At one time the sexual history of a victim could be extensively brought up and elaborated on at preliminary inquiries and trials. This was used mainly as an intimidation tactic to discourage victims from wanting to testify. It was also used to suggest that since a victim had a "promiscuous" past, or had consented to sex with the accused before, that she was more likely to have consented during the time in question.
Parliament reacted to this by changing the criminal code to forbid testimony of prior sexual activity except under very specific circumstances. This change to the criminal code is what is commonly referred to as the "rape shield" law. The actual provision of the Criminal Code reads:
276. (1) In proceedings in respect of an offence under section 151, 152, 153, 153.1, 155 or 159, subsection 160(2) or (3) or section 170, 171, 172, 173, 271, 272 or 273, evidence that the complainant has engaged in sexual activity, whether with the accused or with any other person, is not admissible to support an inference that, by reason of the sexual nature of that activity, the complainant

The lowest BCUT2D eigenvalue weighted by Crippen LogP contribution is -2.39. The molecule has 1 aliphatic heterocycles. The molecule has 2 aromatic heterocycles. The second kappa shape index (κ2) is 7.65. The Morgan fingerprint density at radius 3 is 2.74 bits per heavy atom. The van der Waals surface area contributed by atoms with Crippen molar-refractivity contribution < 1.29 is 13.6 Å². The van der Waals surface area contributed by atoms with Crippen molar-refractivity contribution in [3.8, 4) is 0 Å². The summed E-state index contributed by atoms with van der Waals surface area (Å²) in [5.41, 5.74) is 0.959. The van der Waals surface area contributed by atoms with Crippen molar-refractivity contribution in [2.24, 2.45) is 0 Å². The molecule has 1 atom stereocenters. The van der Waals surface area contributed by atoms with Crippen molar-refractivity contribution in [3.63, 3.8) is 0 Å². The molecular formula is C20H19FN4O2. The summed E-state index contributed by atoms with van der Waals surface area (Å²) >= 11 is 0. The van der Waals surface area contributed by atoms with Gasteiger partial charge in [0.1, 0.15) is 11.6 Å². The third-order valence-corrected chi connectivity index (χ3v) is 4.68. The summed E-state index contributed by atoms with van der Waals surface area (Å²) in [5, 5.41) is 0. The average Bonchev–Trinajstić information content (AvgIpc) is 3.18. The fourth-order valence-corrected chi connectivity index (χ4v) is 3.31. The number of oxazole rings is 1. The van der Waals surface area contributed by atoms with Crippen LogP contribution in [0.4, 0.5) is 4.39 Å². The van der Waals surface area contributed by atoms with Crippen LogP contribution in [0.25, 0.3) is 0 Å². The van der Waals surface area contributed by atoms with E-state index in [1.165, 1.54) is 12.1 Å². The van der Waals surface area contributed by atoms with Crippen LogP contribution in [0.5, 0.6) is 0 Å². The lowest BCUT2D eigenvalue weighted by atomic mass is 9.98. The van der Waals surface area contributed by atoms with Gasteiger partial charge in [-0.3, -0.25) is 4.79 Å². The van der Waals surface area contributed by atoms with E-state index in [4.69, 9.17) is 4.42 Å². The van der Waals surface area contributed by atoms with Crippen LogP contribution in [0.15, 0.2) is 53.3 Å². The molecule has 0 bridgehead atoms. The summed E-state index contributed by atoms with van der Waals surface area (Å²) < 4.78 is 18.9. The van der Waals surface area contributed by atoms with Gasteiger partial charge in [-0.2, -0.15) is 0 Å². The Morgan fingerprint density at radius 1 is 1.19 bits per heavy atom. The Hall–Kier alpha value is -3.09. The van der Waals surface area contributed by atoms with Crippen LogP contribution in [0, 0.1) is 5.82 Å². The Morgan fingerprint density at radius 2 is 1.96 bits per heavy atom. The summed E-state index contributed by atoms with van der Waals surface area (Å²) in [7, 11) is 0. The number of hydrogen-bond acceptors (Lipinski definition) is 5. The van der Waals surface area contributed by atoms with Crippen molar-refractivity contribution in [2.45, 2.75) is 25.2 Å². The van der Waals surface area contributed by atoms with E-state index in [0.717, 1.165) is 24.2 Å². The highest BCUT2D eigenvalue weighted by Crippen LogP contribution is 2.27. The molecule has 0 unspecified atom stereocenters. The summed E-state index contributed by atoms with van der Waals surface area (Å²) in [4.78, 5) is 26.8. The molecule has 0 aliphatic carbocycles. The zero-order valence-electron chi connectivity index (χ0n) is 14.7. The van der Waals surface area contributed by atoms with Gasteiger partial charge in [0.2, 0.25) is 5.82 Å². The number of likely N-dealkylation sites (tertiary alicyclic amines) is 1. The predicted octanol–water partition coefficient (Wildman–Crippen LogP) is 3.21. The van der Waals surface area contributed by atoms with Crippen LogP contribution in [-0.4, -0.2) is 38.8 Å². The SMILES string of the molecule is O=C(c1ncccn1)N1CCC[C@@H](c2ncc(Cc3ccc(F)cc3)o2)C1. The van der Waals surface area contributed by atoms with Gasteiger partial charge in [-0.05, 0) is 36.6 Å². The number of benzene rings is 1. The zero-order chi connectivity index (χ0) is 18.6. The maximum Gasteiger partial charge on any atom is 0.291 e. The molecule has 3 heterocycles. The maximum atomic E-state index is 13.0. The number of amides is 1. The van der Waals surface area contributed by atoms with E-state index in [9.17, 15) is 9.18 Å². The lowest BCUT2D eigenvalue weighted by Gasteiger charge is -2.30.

(a) is more likely to have consented to the sexual activity that forms the subject-matter of the charge; or
(b) is less worthy of belief
The Code also contains a narrow exception to this rule. Evidence of prior sexual behaviour may be allowed if it meets three key criteria:
(a) is of specific instances of sexual activity;
(b) is relevant to an is sue at trial; and
(c) has significant probative value that is not substantially outweighed by the danger of prejudice to the proper administration of justice.
Example of evidence of a prior sexual act that meets the above exception:
The Crown enters evidence of vaginal tearing to prove that forced intercourse took place. The defence is then allowed to enter evidence of prior specific sexual act that could also have caused the vaginal tearing (such as having sex the night before of the alleged rape).
Here the evidence isn't being introduced to show a propensity to consent, but rather to disprove a specific piece of physical evidence. Before any exception to the rape shield law can be entered into evidence, the party looking for the exception must apply to and receive permission from the Judge.